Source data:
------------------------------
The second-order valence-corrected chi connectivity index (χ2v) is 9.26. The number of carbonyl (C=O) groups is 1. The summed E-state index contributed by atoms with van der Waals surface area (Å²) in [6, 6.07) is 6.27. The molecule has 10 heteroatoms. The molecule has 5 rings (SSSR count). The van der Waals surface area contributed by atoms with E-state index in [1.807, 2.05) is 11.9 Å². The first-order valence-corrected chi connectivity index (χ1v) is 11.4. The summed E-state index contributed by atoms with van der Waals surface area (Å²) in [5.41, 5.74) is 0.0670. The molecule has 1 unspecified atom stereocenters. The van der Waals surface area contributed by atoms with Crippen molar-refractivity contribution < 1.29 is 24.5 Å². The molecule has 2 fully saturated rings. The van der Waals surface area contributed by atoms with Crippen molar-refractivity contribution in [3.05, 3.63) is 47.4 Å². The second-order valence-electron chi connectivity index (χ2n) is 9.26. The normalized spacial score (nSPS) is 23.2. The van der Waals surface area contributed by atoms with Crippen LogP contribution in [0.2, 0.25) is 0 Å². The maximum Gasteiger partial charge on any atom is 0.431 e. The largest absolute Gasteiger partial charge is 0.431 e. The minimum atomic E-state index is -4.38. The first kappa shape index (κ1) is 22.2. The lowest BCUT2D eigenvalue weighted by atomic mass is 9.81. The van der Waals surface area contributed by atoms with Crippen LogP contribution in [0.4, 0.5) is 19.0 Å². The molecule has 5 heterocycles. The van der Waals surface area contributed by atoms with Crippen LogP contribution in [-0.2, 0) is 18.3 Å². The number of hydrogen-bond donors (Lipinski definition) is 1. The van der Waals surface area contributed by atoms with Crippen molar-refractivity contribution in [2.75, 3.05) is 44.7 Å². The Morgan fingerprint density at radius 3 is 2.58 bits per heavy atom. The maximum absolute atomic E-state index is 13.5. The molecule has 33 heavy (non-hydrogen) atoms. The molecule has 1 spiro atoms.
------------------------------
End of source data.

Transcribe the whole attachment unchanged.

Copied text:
The second-order valence-corrected chi connectivity index (χ2v) is 9.26. The number of carbonyl (C=O) groups is 1. The summed E-state index contributed by atoms with van der Waals surface area (Å²) in [6, 6.07) is 6.27. The molecule has 10 heteroatoms. The molecule has 5 rings (SSSR count). The van der Waals surface area contributed by atoms with E-state index in [1.807, 2.05) is 11.9 Å². The first-order valence-corrected chi connectivity index (χ1v) is 11.4. The summed E-state index contributed by atoms with van der Waals surface area (Å²) in [5.41, 5.74) is 0.0670. The molecule has 1 unspecified atom stereocenters. The van der Waals surface area contributed by atoms with Crippen molar-refractivity contribution < 1.29 is 24.5 Å². The molecule has 2 fully saturated rings. The van der Waals surface area contributed by atoms with Crippen molar-refractivity contribution in [3.05, 3.63) is 47.4 Å². The second-order valence-electron chi connectivity index (χ2n) is 9.26. The normalized spacial score (nSPS) is 23.2. The van der Waals surface area contributed by atoms with Crippen LogP contribution in [0.2, 0.25) is 0 Å². The maximum Gasteiger partial charge on any atom is 0.431 e. The largest absolute Gasteiger partial charge is 0.431 e. The minimum atomic E-state index is -4.38. The first kappa shape index (κ1) is 22.2. The lowest BCUT2D eigenvalue weighted by atomic mass is 9.81. The van der Waals surface area contributed by atoms with Crippen LogP contribution in [0.4, 0.5) is 19.0 Å². The molecule has 5 heterocycles. The van der Waals surface area contributed by atoms with Crippen LogP contribution in [-0.2, 0) is 18.3 Å². The number of hydrogen-bond donors (Lipinski definition) is 1. The van der Waals surface area contributed by atoms with Crippen molar-refractivity contribution in [2.75, 3.05) is 44.7 Å². The Morgan fingerprint density at radius 3 is 2.58 bits per heavy atom. The maximum absolute atomic E-state index is 13.5. The molecule has 33 heavy (non-hydrogen) atoms. The molecule has 1 spiro atoms.